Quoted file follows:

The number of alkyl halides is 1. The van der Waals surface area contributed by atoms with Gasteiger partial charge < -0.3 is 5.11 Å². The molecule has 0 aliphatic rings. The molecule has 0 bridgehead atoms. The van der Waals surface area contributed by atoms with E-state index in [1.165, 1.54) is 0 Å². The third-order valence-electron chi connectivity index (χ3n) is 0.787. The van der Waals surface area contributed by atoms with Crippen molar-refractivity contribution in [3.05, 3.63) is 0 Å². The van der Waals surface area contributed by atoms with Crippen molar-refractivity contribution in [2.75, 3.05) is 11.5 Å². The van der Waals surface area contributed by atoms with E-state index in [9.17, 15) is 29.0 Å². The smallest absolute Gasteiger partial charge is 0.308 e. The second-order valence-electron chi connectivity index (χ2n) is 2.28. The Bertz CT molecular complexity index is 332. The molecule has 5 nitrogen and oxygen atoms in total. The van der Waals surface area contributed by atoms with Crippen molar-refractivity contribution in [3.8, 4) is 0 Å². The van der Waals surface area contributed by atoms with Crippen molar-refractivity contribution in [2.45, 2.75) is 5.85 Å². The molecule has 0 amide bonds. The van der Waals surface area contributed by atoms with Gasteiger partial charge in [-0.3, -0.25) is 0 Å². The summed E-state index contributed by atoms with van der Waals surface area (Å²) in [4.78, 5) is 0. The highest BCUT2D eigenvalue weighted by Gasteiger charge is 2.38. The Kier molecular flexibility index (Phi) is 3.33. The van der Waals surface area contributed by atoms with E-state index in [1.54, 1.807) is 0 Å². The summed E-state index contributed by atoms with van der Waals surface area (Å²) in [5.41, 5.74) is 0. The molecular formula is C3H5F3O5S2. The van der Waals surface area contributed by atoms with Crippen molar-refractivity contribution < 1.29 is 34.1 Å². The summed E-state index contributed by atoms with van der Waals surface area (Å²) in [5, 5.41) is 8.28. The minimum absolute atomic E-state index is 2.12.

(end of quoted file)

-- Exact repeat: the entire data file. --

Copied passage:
The number of alkyl halides is 1. The van der Waals surface area contributed by atoms with Gasteiger partial charge < -0.3 is 5.11 Å². The molecule has 0 aliphatic rings. The molecule has 0 bridgehead atoms. The van der Waals surface area contributed by atoms with E-state index in [1.165, 1.54) is 0 Å². The third-order valence-electron chi connectivity index (χ3n) is 0.787. The van der Waals surface area contributed by atoms with Crippen molar-refractivity contribution in [3.05, 3.63) is 0 Å². The van der Waals surface area contributed by atoms with Crippen molar-refractivity contribution in [2.75, 3.05) is 11.5 Å². The van der Waals surface area contributed by atoms with E-state index in [9.17, 15) is 29.0 Å². The smallest absolute Gasteiger partial charge is 0.308 e. The second-order valence-electron chi connectivity index (χ2n) is 2.28. The Bertz CT molecular complexity index is 332. The molecule has 5 nitrogen and oxygen atoms in total. The van der Waals surface area contributed by atoms with Crippen molar-refractivity contribution in [3.8, 4) is 0 Å². The van der Waals surface area contributed by atoms with Crippen molar-refractivity contribution in [2.45, 2.75) is 5.85 Å². The molecule has 0 amide bonds. The van der Waals surface area contributed by atoms with Gasteiger partial charge in [-0.3, -0.25) is 0 Å². The summed E-state index contributed by atoms with van der Waals surface area (Å²) in [4.78, 5) is 0. The highest BCUT2D eigenvalue weighted by Gasteiger charge is 2.38. The Kier molecular flexibility index (Phi) is 3.33. The van der Waals surface area contributed by atoms with E-state index in [1.54, 1.807) is 0 Å². The summed E-state index contributed by atoms with van der Waals surface area (Å²) in [5.41, 5.74) is 0. The molecular formula is C3H5F3O5S2. The van der Waals surface area contributed by atoms with Crippen molar-refractivity contribution < 1.29 is 34.1 Å². The summed E-state index contributed by atoms with van der Waals surface area (Å²) in [5, 5.41) is 8.28. The minimum absolute atomic E-state index is 2.12.